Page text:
6. Mld Says:

    Sounds like global warming is similar to economics.
    Both are irrational belief systems that can’t be questioned.
    You’re apostate to question the tenants.

  7. Hampton Burt Says:

    He fell into his own fallacy. The faults he attributes to social science are probably projection onto his subject the flaws he subconsciously knew was in his own work. In fact, social scientists do conduct valid experiments and they are rigorous in their criteria. He didn’t know this. In this area of his remarks he was ignorant. What this proves is not necessarily that he was wrong about everything but it certainly does show that he was not averse to making absolute statements on subjects about which he was ignorant. What matters is that this habit almost certainly extended to his career work and this means that his own work should be viewed with some skepticism, not necessarily with regard to observable results, but with regard to his explanations relating to their cause and effect.

  8. Mark Lewko Says:

    there is a very simple reason the social sciences are not ‘science’ and it is mentioned in passing in the article but needs a little elaboration. the ‘scientific method’ requires constants and variables. there are no constants in the social sciences, only variables. therefore, all the experiments can provide is historical data but no laws. mises pointed this out in his book, ‘human action’.

  9. Steve Says:

    We have a global monkey economy guided by economists.

    Once upon a time, in a place overrun with monkeys, a man appeared and announced to the villagers that he would buy monkeys for $10 each.

    The villagers, seeing that there were many monkeys around, went out to the forest, and started catching them.

    The man bought thousands at $10 and as supply started to diminish, they became harder to catch, so the villagers stopped their effort.

    The man then announced that he would now pay $20 for each one. This renewed the efforts of the villagers and they started catching monkeys again. But soon the supply diminished even further and they were ever harder to catch, so people started going back to their farms and forgot about monkey catching.

    The man increased his price to $25 each and the supply of monkeys became so sparse that it was an effort to even see a monkey, much less catch one.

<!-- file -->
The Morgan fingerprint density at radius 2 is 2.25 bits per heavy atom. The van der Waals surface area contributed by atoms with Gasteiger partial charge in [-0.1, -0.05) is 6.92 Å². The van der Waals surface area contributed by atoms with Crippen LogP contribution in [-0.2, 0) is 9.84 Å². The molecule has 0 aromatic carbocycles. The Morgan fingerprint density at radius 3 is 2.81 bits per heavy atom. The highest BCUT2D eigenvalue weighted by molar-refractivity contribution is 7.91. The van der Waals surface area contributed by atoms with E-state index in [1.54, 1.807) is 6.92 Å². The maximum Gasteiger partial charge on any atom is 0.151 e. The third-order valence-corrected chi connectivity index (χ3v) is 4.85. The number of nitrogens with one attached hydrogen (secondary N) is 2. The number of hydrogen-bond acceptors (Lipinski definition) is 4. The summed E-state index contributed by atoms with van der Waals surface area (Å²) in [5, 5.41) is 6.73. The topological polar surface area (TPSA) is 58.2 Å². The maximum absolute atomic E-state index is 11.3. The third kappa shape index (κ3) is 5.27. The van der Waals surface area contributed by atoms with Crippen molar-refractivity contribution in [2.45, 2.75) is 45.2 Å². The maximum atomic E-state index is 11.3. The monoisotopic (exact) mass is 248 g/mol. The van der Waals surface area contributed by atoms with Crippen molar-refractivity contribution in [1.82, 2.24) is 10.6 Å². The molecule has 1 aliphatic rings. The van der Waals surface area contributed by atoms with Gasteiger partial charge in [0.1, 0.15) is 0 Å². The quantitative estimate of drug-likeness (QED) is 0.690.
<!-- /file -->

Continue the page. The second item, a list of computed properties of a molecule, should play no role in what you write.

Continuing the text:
The man now announced that he would buy monkeys for $50! However, since he had to go to the city on some business, his assistant would now buy on his behalf.

    While the man was away the assistant told the villagers, “Look at all these monkeys in the big cage that the man has bought. I will sell them to you at $35 each and when the man returns from the city, you can sell them to him for $50 each.”

    The villagers rounded up all their savings and bought all the monkeys.

    They never saw the man nor his assistant again, and once again there were monkeys everywhere.

  10. Godsfriend Says:

    This article is very insightful, and amplicable to much more “Science” than economics. Freud came from a very evil world. He must have or he would not have described human motivation is such an evil light. When I first encountered his descriptions I found myself looking into a “Friday the 13th World”. I hated it and immediately decided not to spend a lot of time listening to such depressing nonsense. I had been raised in a world highly influenced by the teachings of Jesus. In that world happiness, joyfulness, loving kindness, and goodness were greatly encouraged. It was a much better place to be. Since then I have been involved in prison ministries where some of Freud’s nightmarish insight seems to hold some legitimacy, but it is still not where you want to spend your personal time nor be engulfed in its motivational corruptions. There are a lot of worlds amoung humans and you can and do sellect the one you live in. I certainly do not want the one I live in to be one of the nightmarish ones. I’m willing though to encourage those trapped in the nightmarish ones to move. There is a good, kind world available to those who dare to move.